Kepler Planet Lightning Storms Detected: “Millions Times More Powerful Than Those on Earth –The Source of Otherworldly Radio Signals”

 

Lightning-optical

Lightning storms millions of times more powerful than those on Earth could be responsible for unexplained radio signals from planets orbiting other stars. In 2009, radio telescopes picked up faint emissions from the HAT-P-11 star system, about 122 light years away. The signal stopped when HAT-P-11b, a “hot Neptune” discovered by NASA’s Kepler Mission in 2009 orbiting HAT-P-11, passed behind the star, so astronomers decided the radio waves must have come from the planet – if they were ever really there, that is. The signal didn’t reappear in 2010, when HAT-P11b transited its star again, and astronomers still aren’t sure it was real.


In 2016 scientists from the University of St Andrews set out to solve the mystery. They assumed that the signal was real and was coming from the planet and investigated whether it can be produced by lightning on HAT-P-11b.
Assuming that the underlying physics of lighting is the same for all Solar System planets, like Earth and Saturn, as well as on HAT-P-11b, the researchers found that 3.8 × 10^6 lightning flashes of Saturnian lightning-strength in a square kilometer per hour would explain the observed radio signal on HAT-P-11b. This storm would have been so enormous that the largest electrical storms on Earth or Saturn would have produced <1% of the strength of the signal coming from the planet.

(In 2009 lightning the longest-lasting storm in our solar system some 3,000 kilometers wide was detected on Saturn shown below. The lightning flashes are 10,000 times stronger than those on Earth).

 

Saturn-storm

Assuming the exoplanet’s lightning is similar to Earth’s, it would take over 3 million lightning flashes per square kilometer every hour to produce the radio waves that reached Earth in 2009. Then again, if the lightning on HAT-P-11b is as powerful as the lightning on Saturn, for instance, the storm would only need 53 flashes per square kilometer every hour.

“We assumed that this signal was real and was coming from the planet,” said Gabriella Hodosán, with the Life, Electricity, Atmosphere, Planets (LEAP) Project. “Then we asked the question: could such a radio signal be produced by lightning in the planet’s atmosphere, and if yes, how many lightning flashes would be needed for it?”

Assuming that the underlying physics of lighting is the same for all Solar System planets, like Earth and Saturn, as well as on HAT-P-11b, the researchers found that 53 lightning flashes of Saturnian lightning-strength in a km2 per hour would explain the observed radio signal on HAT-P-11b.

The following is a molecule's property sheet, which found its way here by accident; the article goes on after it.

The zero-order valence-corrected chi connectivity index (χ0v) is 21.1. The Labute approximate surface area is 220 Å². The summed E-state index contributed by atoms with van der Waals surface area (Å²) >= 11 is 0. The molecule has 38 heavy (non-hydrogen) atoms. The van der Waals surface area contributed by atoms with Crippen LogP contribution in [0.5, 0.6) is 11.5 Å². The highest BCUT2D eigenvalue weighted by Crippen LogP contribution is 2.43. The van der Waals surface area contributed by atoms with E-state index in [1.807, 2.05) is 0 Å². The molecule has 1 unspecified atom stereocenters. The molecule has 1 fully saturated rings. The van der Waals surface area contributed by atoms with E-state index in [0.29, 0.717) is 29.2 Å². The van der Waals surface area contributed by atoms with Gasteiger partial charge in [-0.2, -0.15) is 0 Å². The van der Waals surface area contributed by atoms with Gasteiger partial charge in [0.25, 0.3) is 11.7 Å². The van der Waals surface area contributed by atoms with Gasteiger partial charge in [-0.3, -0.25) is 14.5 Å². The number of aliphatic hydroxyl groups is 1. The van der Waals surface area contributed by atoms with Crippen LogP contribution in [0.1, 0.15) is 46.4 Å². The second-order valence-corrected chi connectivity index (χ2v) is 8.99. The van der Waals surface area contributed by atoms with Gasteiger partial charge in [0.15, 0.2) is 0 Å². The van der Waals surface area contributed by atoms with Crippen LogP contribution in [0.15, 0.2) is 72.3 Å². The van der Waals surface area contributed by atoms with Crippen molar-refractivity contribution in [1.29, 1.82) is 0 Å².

“Imagine the biggest lightning storm you’ve ever been caught in,” said Paul Rimmer, LEAP researcher and co-author of the paper. “Now imagine that this storm is happening everywhere over the surface of the planet. A storm like that would produce a radio signal approaching 1% the strength of the signal that was observed in 2009 on the exoplanet HAT-P-11b.”

Miss Hodosán continued: “Studies conducted by our group have also shown that exoplanets orbiting really close to their host star have very dynamic atmospheres, meaning that they change continuously, producing clouds of different sizes, even whole cloud systems, all over the planet’s surface. HAT-P-11b, being so close to the star, is likely to have such a dynamic, cloudy atmosphere, which would allow the formations of huge thunderclouds, focusing the lightning activity to a certain regime of the planetary surface, such as the face of the planet, which was observed in 2009.”

The team hoped that this intensity of lightning could be observed with optical telescopes but were thwarted by the powerful light emissions from the star around which HAT-P-11b orbits.

The process of lightning discharges involves plasma processes at very high temperatures and the release of a large amount of energy. This results in chemical reactions in the atmosphere that otherwise would not occur. These reactions produce molecules that can be used as lighting tracers.

The team considered whether such enormous thunderstorm clouds produce these tracer molecules, which then could be observed by Earth-telescopes, and suggested hydrogen cyanide (HCN) to be such a potential fingerprint of lightning. This molecule could be observable in the infrared spectral band, even years after the huge storm on HAT-P-11b would have occurred.

“With all necessary caution, linking extraterrestrial lightning and radio emissions will open a new window to prove the presence of atmospheres and of clouds on extrasolar planets, both being essential for the existence of life as we know it,” said Christiane Helling, the LEAP Project principal investigator, said:

The Daily Galaxy via University of St Andrews School of Physics and Astronomy

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